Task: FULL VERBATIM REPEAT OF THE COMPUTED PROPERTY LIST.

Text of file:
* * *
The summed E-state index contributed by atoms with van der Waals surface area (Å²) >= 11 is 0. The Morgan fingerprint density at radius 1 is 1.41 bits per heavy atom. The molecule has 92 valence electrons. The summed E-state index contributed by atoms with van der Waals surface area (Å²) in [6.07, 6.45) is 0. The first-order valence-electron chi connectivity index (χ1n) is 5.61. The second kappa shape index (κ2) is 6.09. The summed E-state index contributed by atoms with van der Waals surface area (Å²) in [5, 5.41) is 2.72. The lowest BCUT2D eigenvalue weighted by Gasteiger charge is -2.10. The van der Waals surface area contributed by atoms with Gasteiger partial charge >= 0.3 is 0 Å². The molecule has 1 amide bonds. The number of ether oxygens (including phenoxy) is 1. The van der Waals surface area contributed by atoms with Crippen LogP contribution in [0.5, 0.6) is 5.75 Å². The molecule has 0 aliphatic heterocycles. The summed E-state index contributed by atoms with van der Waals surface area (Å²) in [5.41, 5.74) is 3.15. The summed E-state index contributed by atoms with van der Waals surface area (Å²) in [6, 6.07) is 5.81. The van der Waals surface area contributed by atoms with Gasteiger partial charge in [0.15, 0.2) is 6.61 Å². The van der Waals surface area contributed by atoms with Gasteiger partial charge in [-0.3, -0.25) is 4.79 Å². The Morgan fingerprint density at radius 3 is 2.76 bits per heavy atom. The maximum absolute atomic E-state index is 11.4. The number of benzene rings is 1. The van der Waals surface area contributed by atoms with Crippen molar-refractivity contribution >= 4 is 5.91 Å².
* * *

The summed E-state index contributed by atoms with van der Waals surface area (Å²) >= 11 is 0. The Morgan fingerprint density at radius 1 is 1.41 bits per heavy atom. The molecule has 92 valence electrons. The summed E-state index contributed by atoms with van der Waals surface area (Å²) in [6.07, 6.45) is 0. The first-order valence-electron chi connectivity index (χ1n) is 5.61. The second kappa shape index (κ2) is 6.09. The summed E-state index contributed by atoms with van der Waals surface area (Å²) in [5, 5.41) is 2.72. The lowest BCUT2D eigenvalue weighted by Gasteiger charge is -2.10. The van der Waals surface area contributed by atoms with Gasteiger partial charge >= 0.3 is 0 Å². The molecule has 1 amide bonds. The number of ether oxygens (including phenoxy) is 1. The van der Waals surface area contributed by atoms with Crippen LogP contribution in [0.5, 0.6) is 5.75 Å². The molecule has 0 aliphatic heterocycles. The summed E-state index contributed by atoms with van der Waals surface area (Å²) in [5.41, 5.74) is 3.15. The summed E-state index contributed by atoms with van der Waals surface area (Å²) in [6, 6.07) is 5.81. The van der Waals surface area contributed by atoms with Gasteiger partial charge in [0.15, 0.2) is 6.61 Å². The van der Waals surface area contributed by atoms with Gasteiger partial charge in [-0.3, -0.25) is 4.79 Å². The Morgan fingerprint density at radius 3 is 2.76 bits per heavy atom. The maximum absolute atomic E-state index is 11.4. The number of benzene rings is 1. The van der Waals surface area contributed by atoms with Crippen molar-refractivity contribution >= 4 is 5.91 Å².